And yet, when I mention this to folks who have lived here for a while or for all their lives (and don’t mind losing the odd hour or two a day giving directions), they act as if it is the most normal thing in the world.

I frequently give up explaining and say: “Meet me at the turntable” – as roundabouts are called here – or the “traffic light” and proceed to meet the person at one of these obvious landmarks, saving us both lots of time.

Am I missing something? Is there a local custom or superstition about naming streets? If so, it must be a recent phenomenon; after all, those old streets in Banjul pretty much all have names.

Parcel-delivery problems?

Or is it just that successive governments, including the rapidly unravelling current coalition, have always had better things to do than attend to this “small” matter?

Other former colonies in the region – English and Portuguese – have street names. Sierra Leoneans, by comparison, revel in recounting street names and the country even has a tradition of streets competing in football games against each other. Hard to “announce” a winner if there is no street name.

More on The Gambia:

I have been coming regularly to The Gambia since 1997 and I have yet to hear anything approaching an answer to this conundrum. Even a ridiculous one would suffice.

If they addressed this, think of the number of jobs that could be created: postal workers would have addresses to deliver to – so more parcels might be sent, those selling house numbers might suddenly have a market to cater to.

On my way home from work earlier this month, I drove by the local office of a well-known, international delivery company and was tempted to go in and ask how they coped.

Curiosity got the better of me and I called DHL. Of course, I should have guessed: the sender provides the full name and telephone number of the recipient – once the package arrives, arrangements are made between the recipient and the company about where to take or collect the parcel.

Yours, baffled and increasingly exasperated, of somewhere near a petrol station, opposite the hardware shop, just a few feet past the abandoned container, on the highway leading to the airport, Old Yundum, The Gambia.

More Letters from Africa

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Carlos Ghosn: Former Nissan boss hit with fresh charge

Former Nissan boss Carlos Ghosn has been indicted by prosecutors in Japan on a fresh charge of aggravated breach of trust.

It is the fourth charge brought against Mr Ghosn and relates to the alleged misuse of company funds.

The 65-year-old is in detention in Tokyo and his lawyers have applied for bail.

Mr Ghosn, who denies any wrongdoing, has said the allegations are a result of a plot against him.

He was first arrested in November and spent 108 days in custody. While out on bail pending a trial, the former auto boss was re-arrested in Tokyo on 4 April.

Prosecutors allege that Mr Ghosn made a multi-million-dollar payment to a Nissan distributor in Oman, and that as much as $5m (£3.8m) was funnelled to an account controlled by Mr Ghosn.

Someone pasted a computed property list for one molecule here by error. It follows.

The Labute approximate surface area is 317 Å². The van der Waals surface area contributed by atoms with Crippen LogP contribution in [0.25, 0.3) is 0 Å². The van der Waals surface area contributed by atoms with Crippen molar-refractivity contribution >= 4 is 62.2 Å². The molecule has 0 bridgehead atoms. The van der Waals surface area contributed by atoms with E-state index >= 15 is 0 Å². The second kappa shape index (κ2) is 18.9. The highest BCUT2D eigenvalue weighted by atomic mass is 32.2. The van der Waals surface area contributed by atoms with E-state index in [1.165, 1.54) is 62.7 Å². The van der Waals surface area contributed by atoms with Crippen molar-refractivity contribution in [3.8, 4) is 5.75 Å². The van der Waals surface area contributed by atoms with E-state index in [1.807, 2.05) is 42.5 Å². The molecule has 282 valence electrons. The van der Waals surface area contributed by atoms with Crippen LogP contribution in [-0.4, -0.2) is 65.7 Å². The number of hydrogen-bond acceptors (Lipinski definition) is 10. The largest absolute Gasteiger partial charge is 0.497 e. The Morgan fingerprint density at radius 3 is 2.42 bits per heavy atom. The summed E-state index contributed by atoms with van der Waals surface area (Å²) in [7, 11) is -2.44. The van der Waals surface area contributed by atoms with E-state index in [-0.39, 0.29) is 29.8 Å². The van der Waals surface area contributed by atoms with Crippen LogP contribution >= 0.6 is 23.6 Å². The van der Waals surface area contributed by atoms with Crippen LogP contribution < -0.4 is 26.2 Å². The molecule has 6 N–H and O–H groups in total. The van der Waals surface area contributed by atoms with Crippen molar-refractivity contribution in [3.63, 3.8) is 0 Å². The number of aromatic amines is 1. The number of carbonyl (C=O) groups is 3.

The company he once ran, Nissan, has filed its own criminal complaint against Mr Ghosn, accusing him of directing money from the company for his own personal enrichment.

Mr Ghosn was first charged with under-reporting his pay package for the five years to 2015.

In January, a new charge claimed he understated his compensation for another three years. He was also indicted on a fresh, more serious charge of breach of trust.

The fall from grace for the industry titan has attracted global attention. The case has also put a spotlight on fighting within the carmaker alliance and on Japan’s legal system.

Mr Ghosn was the architect of the alliance formed between Japan’s Nissan and French carmaker Renault, and brought Mitsubishi on board in 2016.

He is credited with turning around the fortunes of Nissan and Renault over several years.

Earlier this month Mr Ghosn said the allegations were a plot and conspiracy against him, accusing Nissan executives of “backstabbing”.

Top climbers die in Canadian avalanche

Three professional mountaineers have been found dead after an avalanche at Canada’s Banff National Park.

Austrian climbers David Lama, 28, and Hansjörg Auer, 35, and US citizen Jess Roskelley, 36, had been attempting to climb the east face of Howse Peake.

The group were reported missing last Wednesday and later presumed dead, but recovery efforts were hampered by weather conditions.

The men were part of a team sponsored by outdoor clothing line North Face.

Canadian authorities said air rescuers had seen “signs of multiple avalanches” where they were found.

In a statement, Parks Canada said it “[extended its] sincere condolences to [the men’s] families, friends and loved ones”.

“We would also like to acknowledge the impact that this has had on the tight-knit, local and international climbing communities,” it added.

During their expedition, the group had been taking a route up Howse Peake, known as M16, which has only been climbed once before.

All three were renowned within the mountaineering community.

Mr Lama was part of a duo that carried out the first free ascent of Cerro Torre’s Compressor route in Southern Patagonia.

Recently, Mr Auer had also completed a solo ascent of Lupghar Sar West, a 23,559ft (7,181m) peak in Pakistan’s Karakorum range.

In 2003, Mr Roskelly became the youngest American to climb Mount Everest – the world’s highest peak – aged 20 at the time.

His father, John, was also a mountaineer and climbed Howse Peak via a different route in the 1970s.

“It’s just one of those routes where you have to have the right conditions or it turns into a nightmare,” he said in an interview last week with The Spokesman-Review newspaper.

“This is one of those trips where it turned into a nightmare.”